Three siblings are currently battling it out in court over an inheritance left behind by their parents.
Their mother had passed away in 2013, while their father had passed away in 2019.
The case was tried in court last week, with trial resuming on July 7.
What is the fight about?
According to a Lianhe Wanbao report, the inheritance is worth S$3.1 million, involving a semi-detached house along Sunrise Avenue and a shophouse unit.
The semi-detached had been sold for S$1.6 million in 2020, with two-thirds of the proceeds currently being held by the court. The shophouse, which has a market price of around S$1.5 million, is currently being rented out.
In their individual wills, both parents had willed the shophouse and landed unit to their youngest son.
However, both properties were co-owned by their parents and the eldest brother.
Properties mostly paid for by parents
The Chinese daily reported while the eldest Lin had helped to pay the downpayment for the Sunrise Avenue home, it was largely paid for by their parents.
As for the shophouse in Ang Mo Kio, while he was also made a co-owner, the loan repayments were made by his parents.
The younger siblings, 46-year-old Lin Sihui and 36-year-old Lin Chuanzhi, are of the position that the shophouse and two-thirds of the landed unit should be counted as their parents' estate, rather than solely belonging to the eldest son.
Joint tenancy, was parents' "favourite"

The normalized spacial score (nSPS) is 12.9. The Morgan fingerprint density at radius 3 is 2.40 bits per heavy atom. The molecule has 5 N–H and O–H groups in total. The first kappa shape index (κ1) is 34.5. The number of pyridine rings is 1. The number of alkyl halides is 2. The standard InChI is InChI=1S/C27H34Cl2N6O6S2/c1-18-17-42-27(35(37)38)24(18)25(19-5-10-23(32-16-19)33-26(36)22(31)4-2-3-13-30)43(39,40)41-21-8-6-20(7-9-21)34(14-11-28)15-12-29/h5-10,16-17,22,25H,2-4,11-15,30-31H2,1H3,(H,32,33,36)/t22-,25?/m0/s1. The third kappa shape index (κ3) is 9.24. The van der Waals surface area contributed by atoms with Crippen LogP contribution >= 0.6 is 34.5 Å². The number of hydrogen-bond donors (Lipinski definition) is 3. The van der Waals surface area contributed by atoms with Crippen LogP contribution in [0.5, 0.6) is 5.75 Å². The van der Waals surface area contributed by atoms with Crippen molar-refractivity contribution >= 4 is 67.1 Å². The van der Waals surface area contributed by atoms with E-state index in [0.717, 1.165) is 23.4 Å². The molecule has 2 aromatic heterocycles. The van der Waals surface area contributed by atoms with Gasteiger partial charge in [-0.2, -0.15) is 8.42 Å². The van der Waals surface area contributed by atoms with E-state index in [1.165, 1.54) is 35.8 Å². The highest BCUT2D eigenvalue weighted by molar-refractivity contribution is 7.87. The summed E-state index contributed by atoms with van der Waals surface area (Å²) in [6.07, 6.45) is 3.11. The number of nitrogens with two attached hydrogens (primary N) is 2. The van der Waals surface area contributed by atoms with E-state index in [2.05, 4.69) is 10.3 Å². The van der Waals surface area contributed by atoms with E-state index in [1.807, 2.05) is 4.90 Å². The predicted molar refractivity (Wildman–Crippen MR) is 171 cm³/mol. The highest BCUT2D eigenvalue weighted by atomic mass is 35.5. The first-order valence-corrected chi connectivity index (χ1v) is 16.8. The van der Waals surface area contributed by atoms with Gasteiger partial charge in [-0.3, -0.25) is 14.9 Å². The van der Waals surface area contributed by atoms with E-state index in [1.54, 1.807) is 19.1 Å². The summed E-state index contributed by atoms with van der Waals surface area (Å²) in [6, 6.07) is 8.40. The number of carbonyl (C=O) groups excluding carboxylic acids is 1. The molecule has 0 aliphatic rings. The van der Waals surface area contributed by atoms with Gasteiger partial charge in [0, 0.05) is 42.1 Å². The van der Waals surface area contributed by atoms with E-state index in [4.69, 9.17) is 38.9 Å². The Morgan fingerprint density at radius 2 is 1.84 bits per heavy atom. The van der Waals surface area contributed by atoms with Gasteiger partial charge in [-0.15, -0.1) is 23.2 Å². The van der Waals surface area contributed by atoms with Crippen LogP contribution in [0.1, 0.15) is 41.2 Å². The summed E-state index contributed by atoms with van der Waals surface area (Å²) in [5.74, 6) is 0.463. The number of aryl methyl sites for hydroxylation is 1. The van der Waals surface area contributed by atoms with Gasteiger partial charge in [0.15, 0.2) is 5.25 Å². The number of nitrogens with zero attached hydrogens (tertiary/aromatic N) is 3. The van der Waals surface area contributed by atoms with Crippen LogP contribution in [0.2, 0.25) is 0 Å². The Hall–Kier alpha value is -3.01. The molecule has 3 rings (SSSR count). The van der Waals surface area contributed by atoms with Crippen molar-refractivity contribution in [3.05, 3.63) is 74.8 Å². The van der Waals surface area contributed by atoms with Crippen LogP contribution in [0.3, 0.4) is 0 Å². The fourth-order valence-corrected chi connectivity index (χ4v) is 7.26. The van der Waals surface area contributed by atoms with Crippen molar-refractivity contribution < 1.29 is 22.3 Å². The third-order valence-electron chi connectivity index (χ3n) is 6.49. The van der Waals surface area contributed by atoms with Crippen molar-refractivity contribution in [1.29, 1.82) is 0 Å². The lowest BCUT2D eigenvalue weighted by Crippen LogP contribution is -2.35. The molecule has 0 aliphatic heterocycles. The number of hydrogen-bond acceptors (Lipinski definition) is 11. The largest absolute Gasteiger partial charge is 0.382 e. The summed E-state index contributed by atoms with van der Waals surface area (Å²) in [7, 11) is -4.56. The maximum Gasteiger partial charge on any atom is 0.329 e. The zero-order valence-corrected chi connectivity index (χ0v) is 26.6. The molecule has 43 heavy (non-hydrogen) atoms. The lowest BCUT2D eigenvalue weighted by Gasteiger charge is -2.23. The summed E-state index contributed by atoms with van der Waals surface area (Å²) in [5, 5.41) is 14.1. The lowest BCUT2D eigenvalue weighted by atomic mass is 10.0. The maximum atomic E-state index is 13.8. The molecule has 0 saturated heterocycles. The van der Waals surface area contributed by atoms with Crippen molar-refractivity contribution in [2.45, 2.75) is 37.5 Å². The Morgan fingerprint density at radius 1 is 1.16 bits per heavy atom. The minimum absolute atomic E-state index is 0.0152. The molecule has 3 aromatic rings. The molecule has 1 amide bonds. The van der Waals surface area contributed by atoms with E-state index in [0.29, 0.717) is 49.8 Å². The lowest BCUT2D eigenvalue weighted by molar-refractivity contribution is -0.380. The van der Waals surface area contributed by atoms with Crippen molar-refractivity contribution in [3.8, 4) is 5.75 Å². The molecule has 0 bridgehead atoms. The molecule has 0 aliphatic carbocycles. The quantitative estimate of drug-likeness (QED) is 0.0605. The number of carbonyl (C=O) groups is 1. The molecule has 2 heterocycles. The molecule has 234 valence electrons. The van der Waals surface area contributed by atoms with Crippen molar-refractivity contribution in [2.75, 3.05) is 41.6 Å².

The eldest son, 48-year-old Lin Chuanwei, claimed that he was his parents' "favourite" as he excelled academically, and had graduated from the University of Cambridge.
According to his younger siblings, their parents had made him a co-owner of the Sunrise Avenue and Ang Mo Kio shophouse properties, as they were considering a longer loan repayment period. He was 21 when his parents made him a co-owner of the Ang Mo Kio property.
He was also made co-owner of the Sunrise Avenue property when they purchased it five years later in 1999.
The daughter's name was not considered for joint-tenancy as she was about to get married at that time, and was planning to buy a home, Lianhe Wanbao reported the younger siblings as saying.
According to the law, the ownership of the house is automatically transferred to the surviving joint tenant when one of the owners dies.
HDB states on its website:
"In joint tenancy, the right of survivorship applies. This means that upon the demise of any joint owner, his interest in the flat would automatically be passed on to the remaining co-owners. This is regardless of whether the deceased joint owner has left behind a Will."
H/T: Lianhe Wanbao
Top photo via Google Streetview.